of his loves and friendships and that of his actual work. The first has some small resemblance to Scott's similar experiences, though in Balzac's case there was no great crash but a lifelong pressure; on the other hand, his debts were brought upon him by a long course not so much of extravagance in actual expenditure (though there was something of this) as of financial irregularities of almost every description,—anticipations of earnings, costly methods of production (he practically wrote his novels on a succession of printed revises), speculations, travel, and lastly the collection of curiosities. As regards the second, although his fashion of life made him by turns a hermit and a vagrant, he was on good terms with most of the famous men of letters of his day from Hugo downwards, and seems never to have quarrelled with any man, except with some of his editors and publishers, by his own fault. Balzac was indeed, in no belittling sense of the word, one of the most good-natured of men of genius. But his friendships with the other sex are of much more importance, and not in the least matters of mere gossip. His sister Laure, as has been said, and a school-friend of hers, Mme Zulma Carraud, played important and not questionable parts as his correspondents. But at least three ladies, all of a rank higher than his own, figure as his "Egerias" to such an extent that it is hardly extravagant to say that Balzac would not have been Balzac without them. These are Madame de Berny, a lady connected with the court of the ancien régime, much older than himself and the mother of nine children, to whom he was introduced in 1821, who became to him La dilecta, who was the original of Mme de Mortsauf in Le Lys dans la vallée, and who seems to have exercised an excellent influence on him in matters of taste till her death in 1836; the marquise de Castries, who took him up for a time and dropped him, and who has been supposed to have been his model for his less impeccable ladies of fashion; and lastly, the Polish-Russian countess Evelina Hanska, who after addressing, as l'Étrangère, a letter to him as early as 1832, became his idol, rarely seen but constantly corresponded with, for the last eighteen years, and his wife for the last few months of his life. Some of his letters to her have long been known, but the bulk of them constituted the greatest recent addition to our knowledge of him as given in the two volumes of Lettres à l'étrangère. Of hers we have practically none and it is exceedingly hard to form any clear idea of her, but his devotion is absolutely beyond question.
Business, friendship and love, however, much more other things, were in Balzac's case always connected with and on the whole quite secondary to work. He would even sometimes resist the commands by which at long intervals Mme Hanska would summon him to see her, and abstract the greater part of his actual visits to her in order to serve this still more absorbing mistress. He had, as we have seen, worked pretty hard, even before 1829, and his work had partly taken forms not yet mentioned—political pamphlets and miscellaneous articles which are now accessible in the Édition définitive of his works, and hardly one of which is irrelevant to a just conception of him. Nor did he by any means abandon these by-works after 1829; indeed, he at one time started and almost entirely wrote, a periodical called the Revue parisienne. He wrote some dramas and planned many more, though the few which reached the stage left it again promptly. Balzac's dramas, as they appear in his works, consist of Vautrin, Les Ressources de Quinola, Paméla Giraud (arranged for the stage by others), La Marâtre and Mercadet le faiseur, the last of which has, since his death, been not unsuccessful. But on the whole he did devote himself to his true vocation, with a furious energy beside which even Scott's, except in his sadder and later days, becomes leisurely. Balzac generally wrote (dining early and lightly, and sleeping for some hours immediately after dinner) from midnight till any hour in the following day—stretches of sixteen hours being not unknown, and the process being often continued for days and weeks. Besides his habit of correcting a small printed original into a long novel on the proofs, he was always altering and re-shaping his work, even before, in 1842, he carried out the idea of building it all into one huge structure—the Comédie humaine with its subdivisions of Scènes de la vie parisienne, Études philosophiques, &c. Much pains have been spent upon this title and Balzac's intentions in selecting it. But the "Human Comedy," as a description for mere studies of life as his, will explain itself at once or else can never be explained.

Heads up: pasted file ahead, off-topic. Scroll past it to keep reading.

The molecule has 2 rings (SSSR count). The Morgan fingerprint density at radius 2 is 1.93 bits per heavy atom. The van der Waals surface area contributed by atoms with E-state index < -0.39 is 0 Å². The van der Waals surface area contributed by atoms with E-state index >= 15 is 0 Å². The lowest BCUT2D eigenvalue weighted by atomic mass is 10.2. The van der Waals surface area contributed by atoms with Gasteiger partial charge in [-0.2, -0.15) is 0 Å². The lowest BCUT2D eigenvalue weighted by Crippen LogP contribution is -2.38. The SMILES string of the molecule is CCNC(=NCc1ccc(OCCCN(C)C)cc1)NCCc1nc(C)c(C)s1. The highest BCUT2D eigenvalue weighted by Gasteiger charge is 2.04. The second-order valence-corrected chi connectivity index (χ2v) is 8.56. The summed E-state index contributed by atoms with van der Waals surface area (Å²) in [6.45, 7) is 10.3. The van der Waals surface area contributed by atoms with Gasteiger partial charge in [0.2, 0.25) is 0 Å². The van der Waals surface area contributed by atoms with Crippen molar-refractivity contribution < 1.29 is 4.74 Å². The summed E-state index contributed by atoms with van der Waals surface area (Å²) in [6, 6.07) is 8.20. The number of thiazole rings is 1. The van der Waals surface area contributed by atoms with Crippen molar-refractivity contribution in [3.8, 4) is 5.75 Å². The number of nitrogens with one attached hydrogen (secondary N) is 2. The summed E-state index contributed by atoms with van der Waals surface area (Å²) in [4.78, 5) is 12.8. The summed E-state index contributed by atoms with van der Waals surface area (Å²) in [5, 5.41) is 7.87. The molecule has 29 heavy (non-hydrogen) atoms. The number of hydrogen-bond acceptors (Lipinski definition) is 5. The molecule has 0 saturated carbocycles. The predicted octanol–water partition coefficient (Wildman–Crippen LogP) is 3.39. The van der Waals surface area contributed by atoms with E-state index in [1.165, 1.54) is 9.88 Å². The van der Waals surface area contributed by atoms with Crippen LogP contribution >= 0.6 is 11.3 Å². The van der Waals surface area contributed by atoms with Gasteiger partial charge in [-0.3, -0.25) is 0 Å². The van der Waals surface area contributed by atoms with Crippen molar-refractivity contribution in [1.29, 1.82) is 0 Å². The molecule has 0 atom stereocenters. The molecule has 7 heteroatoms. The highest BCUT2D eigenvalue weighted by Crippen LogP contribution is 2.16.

Of its constituents, however, some account must be given, and this can be best done through an exact and complete list of the whole work by years, with such abbreviated notes on the chief constituents as may lead up to a general critical summary. Of the two capital works of 1829, we have spoken. 1830, the epoch year, saw part (it was not fully published till the next) of La Peau de chagrin, one of the crudest, but according to some estimates, one of the greatest of the works, full of romantic extravagance and surplusage, but with an engrossing central idea—the Nemesis of accomplished desire—powerfully worked out; La Maison du chat qui pelote, a triumph of observation and nature, together with a crowd of things less in bulk but sometimes of the first excellence—El Verdugo, Étude de femme, La Paix du ménage, Le Bal de sceaux, La Vendetta, Gobseck, Une Double Famille, Les Deux Rêves, Adieu, L'Élixir de longue vie, Sarrazine, Une Passion dans le désert and Un Épisode sous la Terreur. In 1831, La Peau de chagrin appeared complete, accompanied by Le Réquisitionnaire, Les Proscrits, Le Chef-d'œuvre inconnu (a masterpiece fortunately not unrecognized), Jésus Christ en Flandre and Maître Cornélius. 1832 gave Madame Firmiani, Le Message, Le Colonel Chabert and Le Curé de Tours (two stories of contrasted but extraordinary excellence), La Bourse, La Femme abandonnée, Louis Lambert (autobiographical and philosophic), La Grenadière and Les Marana (a great favourite with the author). In 1833 appeared Ferragus, chef des dévorants, the first part of L'Histoire des treize (a collection in the more extravagant romantic manner, very popular at the time, and since a favourite with some, but few, good judges), Le Médecin de campagne (another pet of the author's, and a kind of intended document of his ability to support the cause of virtue, but, despite certain great things, especially a wonderful popular "legend of Napoleon," a little heavy as a whole), the universally admitted masterpiece of Eugénie Grandet, and L'Illustre Gaudissart (very amusing). 1833 also saw the beginning of a remarkable and never finished work-out of his usual scope but exceedingly powerful in parts—the Contes drolatiques, a series of tales of Old France in Old (or at least Rabelaisian) French, which were to have been a hundred in number but never got beyond the third batch of ten. They often borrow the licence of their 15th and 16th century models; but in La Succube and others there is undoubted genius and not a little art. 1834 continued the Treize with La Duchesse de Langeais and added La Recherche de l'absolu (one of Balzac's great studies of monomania, and thought by some to be the greatest, though others prefer Le Chef-d'œuvre inconnu), La Femme de trente ans (the chief example of the author's caprice for re-handling, and very differently judged as a whole), with yet another of the acknowledged triumphs, Le Père Goriot. On the whole, this year's work, though not the author's largest, is perhaps his most unique. Next year (1835) followed Melmoth réconcilié (a tribute to the great influence which Maturin exercised, not over Balzac only, at this time in France), Un Drame au bord de la mer, the brilliant, if questionable, conclusion of Les Treize, La Fille aux yeux d'or, Le Contrat de mariage and Séraphita. This last, a Swedenborgian rhapsody of great beauty in parts, has divided critics almost more than anything else of its writer's, some seeing in it (with excuse) nothing but the short description given above in three words, the others (with justice) reckoning it his greatest triumph of style and his nearest attempt to reach poetry through prose. 1836 furnished La Messe de l'athée, Interdiction, Facino Cane, Le Lys dans la vallée (already referred to and of a somewhat sickly sweetness), L'Enfant maudit, La Vieille Fille and Le Secret des Ruggieri (connected with the earlier Les deux Rêves under the general title, Sur Cathérine de Médicis, and said to have been turned out by Balzac in a single night, which is hardly possible). In 1837 were published Les Deux Poètes, destined to form part of Illusions perdues, Les Employés, Gambara and another capital work, Histoire de la grandeur et de la décadence